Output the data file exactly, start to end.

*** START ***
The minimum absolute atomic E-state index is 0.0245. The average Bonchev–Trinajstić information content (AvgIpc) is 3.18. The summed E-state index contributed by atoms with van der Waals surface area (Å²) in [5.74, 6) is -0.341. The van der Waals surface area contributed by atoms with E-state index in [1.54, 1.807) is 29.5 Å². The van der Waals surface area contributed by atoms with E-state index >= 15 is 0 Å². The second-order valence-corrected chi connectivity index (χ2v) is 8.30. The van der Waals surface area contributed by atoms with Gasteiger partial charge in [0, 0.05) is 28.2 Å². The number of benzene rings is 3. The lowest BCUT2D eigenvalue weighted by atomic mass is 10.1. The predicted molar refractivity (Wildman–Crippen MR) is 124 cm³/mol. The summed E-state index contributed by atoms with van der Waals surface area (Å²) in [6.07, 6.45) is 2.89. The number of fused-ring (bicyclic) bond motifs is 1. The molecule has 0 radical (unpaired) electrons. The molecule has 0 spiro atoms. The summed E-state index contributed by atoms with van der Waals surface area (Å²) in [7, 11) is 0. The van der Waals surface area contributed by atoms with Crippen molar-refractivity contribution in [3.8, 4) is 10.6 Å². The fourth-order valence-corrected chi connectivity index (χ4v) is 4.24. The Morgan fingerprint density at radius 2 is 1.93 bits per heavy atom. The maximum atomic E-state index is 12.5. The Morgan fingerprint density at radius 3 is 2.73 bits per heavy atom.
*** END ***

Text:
The minimum absolute atomic E-state index is 0.0245. The average Bonchev–Trinajstić information content (AvgIpc) is 3.18. The summed E-state index contributed by atoms with van der Waals surface area (Å²) in [5.74, 6) is -0.341. The van der Waals surface area contributed by atoms with E-state index in [1.54, 1.807) is 29.5 Å². The van der Waals surface area contributed by atoms with E-state index >= 15 is 0 Å². The second-order valence-corrected chi connectivity index (χ2v) is 8.30. The van der Waals surface area contributed by atoms with Gasteiger partial charge in [0, 0.05) is 28.2 Å². The number of benzene rings is 3. The lowest BCUT2D eigenvalue weighted by atomic mass is 10.1. The predicted molar refractivity (Wildman–Crippen MR) is 124 cm³/mol. The summed E-state index contributed by atoms with van der Waals surface area (Å²) in [6.07, 6.45) is 2.89. The number of fused-ring (bicyclic) bond motifs is 1. The molecule has 0 radical (unpaired) electrons. The molecule has 0 spiro atoms. The summed E-state index contributed by atoms with van der Waals surface area (Å²) in [7, 11) is 0. The van der Waals surface area contributed by atoms with Crippen molar-refractivity contribution in [3.8, 4) is 10.6 Å². The fourth-order valence-corrected chi connectivity index (χ4v) is 4.24. The Morgan fingerprint density at radius 2 is 1.93 bits per heavy atom. The maximum atomic E-state index is 12.5. The Morgan fingerprint density at radius 3 is 2.73 bits per heavy atom.